Germany on the brink of recession: How will the economy be saved? | Counting the Cost Description video: Germany is Europe’s engine of growth. Berlin has also been running budget surpluses over the last five years.\n\nBut right now, Germany’s economy […]
Germany on the brink of recession: How will the economy be saved? | Counting the Cost
Germany is Europe’s engine of growth. Berlin has also been running budget surpluses over the last five years.\n\nBut right now, Germany’s economy is sputtering and could slip into recession. The country has enough headroom to stimulate the economy, though Chancellor Angela Merkel is not willing to travel down that road.\n\nBerlin finds itself caught in the middle of US President Donald Trump’s trade war with China, that is hurting global growth and as one of the world’s leading exporters it is one trap it cannot escape.\n\nThat has tipped German industry, which accounts for a fifth of its economy, into recession but unemployment is holding up at almost record levels. That is just one positive for the economy.\n\n\”I think a country like Germany could afford having a larger public debt and also there are major investment needs,\” Zsolt Darvas, a senior fellow at Brussels-based think-tank Bruegel tells Al Jazeera.\n\nHe argues that a much more forceful investment programme needs to be implemented in Germany.\n\nWill 5G technology lead to more cyberattacks?\nAs we move towards 5G mobile technology, there are growing concerns that with more devices connected to the internet, cyberattacks could increase.\n\nAnd nothing exists in isolation, the world leader in 5G technology is China’s Huawei, which is at the centre of a trade war.\n\nThe US believes Huawei’s 5G technology could be used by China to spy on other nations and sensitive industries.\n\nProtecting our ability to surf the net and use our mobile phones and apps is a $100bn-a-year industry.\n\nIt is startling that 88 percent of businesses have experienced cyberattacks in the last year. And alarmingly, one in three has been breached more than three times in the last year, according to research by cybersecurity company Carbon Black.\n\nWith the trade war, a global economic slowdown and a president facing impeachment, Patrick Morley, chief executive of Carbon Black, points out that uncertainty causes concern across global markets.\n\n\”For business leaders around the world, you have to ask yourself what the potential impacts are to you and to your company.\”\n\n- Subscribe to our channel: http://aje.io/AJSubscribe \n- Follow us on Twitter: https://twitter.com/AJEnglish \n- Find us on Facebook: https://www.facebook.com/aljazeera \n- Check our website: https://www.aljazeera.com/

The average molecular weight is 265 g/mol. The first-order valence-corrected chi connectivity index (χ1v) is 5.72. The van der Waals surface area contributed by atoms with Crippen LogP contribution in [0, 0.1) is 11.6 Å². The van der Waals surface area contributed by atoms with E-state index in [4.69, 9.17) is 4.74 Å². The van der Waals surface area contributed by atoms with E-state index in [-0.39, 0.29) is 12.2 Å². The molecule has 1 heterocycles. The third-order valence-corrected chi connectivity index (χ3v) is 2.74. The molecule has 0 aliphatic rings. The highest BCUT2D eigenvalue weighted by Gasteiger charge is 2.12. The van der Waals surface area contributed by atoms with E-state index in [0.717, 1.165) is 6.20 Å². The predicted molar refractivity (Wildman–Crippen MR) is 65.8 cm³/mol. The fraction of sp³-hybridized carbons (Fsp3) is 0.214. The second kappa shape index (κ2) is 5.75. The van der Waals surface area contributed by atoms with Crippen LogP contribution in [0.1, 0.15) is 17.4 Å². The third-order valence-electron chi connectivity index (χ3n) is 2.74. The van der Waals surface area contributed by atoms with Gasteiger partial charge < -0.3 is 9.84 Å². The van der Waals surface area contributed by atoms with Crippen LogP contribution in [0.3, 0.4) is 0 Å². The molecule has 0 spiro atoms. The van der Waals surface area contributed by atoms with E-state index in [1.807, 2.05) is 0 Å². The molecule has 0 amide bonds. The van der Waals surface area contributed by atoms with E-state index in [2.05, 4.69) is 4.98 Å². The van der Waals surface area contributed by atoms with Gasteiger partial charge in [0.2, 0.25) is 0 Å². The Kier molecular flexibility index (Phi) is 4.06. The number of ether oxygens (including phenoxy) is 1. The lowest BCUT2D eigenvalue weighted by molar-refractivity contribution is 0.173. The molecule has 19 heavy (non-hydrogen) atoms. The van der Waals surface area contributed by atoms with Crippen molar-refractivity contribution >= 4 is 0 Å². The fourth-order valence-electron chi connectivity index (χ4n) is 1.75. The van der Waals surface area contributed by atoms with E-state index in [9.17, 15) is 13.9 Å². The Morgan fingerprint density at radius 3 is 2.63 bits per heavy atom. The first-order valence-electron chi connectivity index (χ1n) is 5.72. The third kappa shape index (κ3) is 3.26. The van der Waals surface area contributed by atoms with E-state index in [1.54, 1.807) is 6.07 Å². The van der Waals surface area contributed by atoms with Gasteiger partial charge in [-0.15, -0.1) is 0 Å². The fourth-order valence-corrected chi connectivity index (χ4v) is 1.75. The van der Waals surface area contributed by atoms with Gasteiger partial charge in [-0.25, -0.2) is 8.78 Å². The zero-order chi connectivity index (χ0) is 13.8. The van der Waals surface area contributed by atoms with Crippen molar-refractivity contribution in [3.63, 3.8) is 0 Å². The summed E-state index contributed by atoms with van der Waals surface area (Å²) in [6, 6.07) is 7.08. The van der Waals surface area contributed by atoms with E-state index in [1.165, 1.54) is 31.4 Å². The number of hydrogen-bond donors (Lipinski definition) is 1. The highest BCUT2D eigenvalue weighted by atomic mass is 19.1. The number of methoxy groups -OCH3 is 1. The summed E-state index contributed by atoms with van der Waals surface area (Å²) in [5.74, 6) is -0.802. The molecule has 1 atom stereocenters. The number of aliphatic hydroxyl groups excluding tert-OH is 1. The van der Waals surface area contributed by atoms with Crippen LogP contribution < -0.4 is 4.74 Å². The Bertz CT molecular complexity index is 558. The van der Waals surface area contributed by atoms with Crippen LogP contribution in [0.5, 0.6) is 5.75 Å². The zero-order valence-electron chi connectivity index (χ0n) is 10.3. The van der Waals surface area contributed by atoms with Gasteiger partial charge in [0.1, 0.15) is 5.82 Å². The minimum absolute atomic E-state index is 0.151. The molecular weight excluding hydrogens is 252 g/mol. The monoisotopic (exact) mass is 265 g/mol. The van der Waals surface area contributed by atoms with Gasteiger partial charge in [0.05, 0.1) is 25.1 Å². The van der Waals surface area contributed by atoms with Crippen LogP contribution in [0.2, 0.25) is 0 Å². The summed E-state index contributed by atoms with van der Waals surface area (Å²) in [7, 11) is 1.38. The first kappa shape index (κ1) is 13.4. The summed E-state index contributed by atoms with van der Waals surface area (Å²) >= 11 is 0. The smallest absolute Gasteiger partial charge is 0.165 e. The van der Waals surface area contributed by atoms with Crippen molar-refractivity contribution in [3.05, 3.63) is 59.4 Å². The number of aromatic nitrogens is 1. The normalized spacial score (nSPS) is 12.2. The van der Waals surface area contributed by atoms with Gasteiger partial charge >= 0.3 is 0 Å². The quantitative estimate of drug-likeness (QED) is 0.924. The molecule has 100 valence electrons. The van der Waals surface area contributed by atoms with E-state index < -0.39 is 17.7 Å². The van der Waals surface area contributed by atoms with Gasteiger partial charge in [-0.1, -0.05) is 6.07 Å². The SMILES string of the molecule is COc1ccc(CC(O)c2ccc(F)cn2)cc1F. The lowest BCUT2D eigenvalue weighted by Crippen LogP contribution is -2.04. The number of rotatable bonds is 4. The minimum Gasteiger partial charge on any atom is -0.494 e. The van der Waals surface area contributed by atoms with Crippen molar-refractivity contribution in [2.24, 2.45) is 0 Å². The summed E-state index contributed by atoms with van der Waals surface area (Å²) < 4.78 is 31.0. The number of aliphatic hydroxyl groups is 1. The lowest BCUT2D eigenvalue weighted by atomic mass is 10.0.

Germany is on the brink of recession
Germany narrowly escaped a tech recession after the latest figures showed the country’s economy grew 0.1% in the third quarter.
German GDP growth rate exceeded analysts’ expected 0.1% contraction. On an annualized basis, the economy grew 0.5% from July to September. Increases in the second quarter were revised from – 0.1% to – 0.2%. Thus, two consecutive periods of negative growth would officially mark a recession..
«There is no recession, but the economy is certainly very weak at the moment», – said economist Klaus Wistesen.
«Today’s numbers confirm that the German economy is at a standstill, but the headlines are probably not bad enough to trigger an immediate and aggressive financial response from Berlin.», – he added.
Meanwhile, German Economy Minister Peter Altmeier said that while the numbers show the country is moving away from the threat of a technical recession in the third quarter, economic development in the region is still fragile..
Speaking on CNBC on Thursday Annette Weisbach, Daniela Schwarzer, director of the German Council on Foreign Relations, noted that the difference between a 0.1% increase and a 0.1% decline is not at all small..
«The truth is that Germany currently has no robust growth prospects», – she said, noting that the export-dependent country is suffering from changes in international trade policy.
Germany’s leading economic research institute slashed its forecasts last month Europe’s largest economy. Ifo Institute’s joint economic forecast for the whole of 2019, published in early October, has been revised down from 0.8% of GDP forecast in spring to just 0.5%.
According to the institute, the reasons for the low productivity are due to the fall in global demand for high-value goods, which hit the export-dependent German economy, along with political uncertainty and structural changes in the automotive industry..